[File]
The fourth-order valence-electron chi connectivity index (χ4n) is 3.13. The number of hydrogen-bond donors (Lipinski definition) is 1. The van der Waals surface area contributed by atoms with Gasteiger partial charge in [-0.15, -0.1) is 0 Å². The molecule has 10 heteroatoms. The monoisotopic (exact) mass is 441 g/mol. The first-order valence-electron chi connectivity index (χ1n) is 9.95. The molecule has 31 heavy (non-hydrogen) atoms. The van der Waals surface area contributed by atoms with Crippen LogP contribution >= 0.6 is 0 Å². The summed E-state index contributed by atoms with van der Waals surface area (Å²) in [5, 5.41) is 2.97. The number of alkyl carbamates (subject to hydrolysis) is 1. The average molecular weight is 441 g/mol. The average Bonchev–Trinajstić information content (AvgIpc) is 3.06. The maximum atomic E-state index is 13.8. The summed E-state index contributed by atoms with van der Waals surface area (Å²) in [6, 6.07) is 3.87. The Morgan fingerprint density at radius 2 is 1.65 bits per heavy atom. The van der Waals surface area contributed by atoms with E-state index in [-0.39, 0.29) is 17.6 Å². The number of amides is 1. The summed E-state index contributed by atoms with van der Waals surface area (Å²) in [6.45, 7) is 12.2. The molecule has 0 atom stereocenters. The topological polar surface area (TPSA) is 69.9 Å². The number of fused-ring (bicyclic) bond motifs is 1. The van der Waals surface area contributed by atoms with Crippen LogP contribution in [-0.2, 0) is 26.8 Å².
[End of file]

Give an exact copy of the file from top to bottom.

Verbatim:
The fourth-order valence-electron chi connectivity index (χ4n) is 3.13. The number of hydrogen-bond donors (Lipinski definition) is 1. The van der Waals surface area contributed by atoms with Gasteiger partial charge in [-0.15, -0.1) is 0 Å². The molecule has 10 heteroatoms. The monoisotopic (exact) mass is 441 g/mol. The first-order valence-electron chi connectivity index (χ1n) is 9.95. The molecule has 31 heavy (non-hydrogen) atoms. The van der Waals surface area contributed by atoms with Crippen LogP contribution >= 0.6 is 0 Å². The summed E-state index contributed by atoms with van der Waals surface area (Å²) in [5, 5.41) is 2.97. The number of alkyl carbamates (subject to hydrolysis) is 1. The average molecular weight is 441 g/mol. The average Bonchev–Trinajstić information content (AvgIpc) is 3.06. The maximum atomic E-state index is 13.8. The summed E-state index contributed by atoms with van der Waals surface area (Å²) in [6, 6.07) is 3.87. The Morgan fingerprint density at radius 2 is 1.65 bits per heavy atom. The van der Waals surface area contributed by atoms with E-state index in [-0.39, 0.29) is 17.6 Å². The number of amides is 1. The summed E-state index contributed by atoms with van der Waals surface area (Å²) in [6.45, 7) is 12.2. The molecule has 0 atom stereocenters. The topological polar surface area (TPSA) is 69.9 Å². The number of fused-ring (bicyclic) bond motifs is 1. The van der Waals surface area contributed by atoms with Crippen LogP contribution in [-0.2, 0) is 26.8 Å².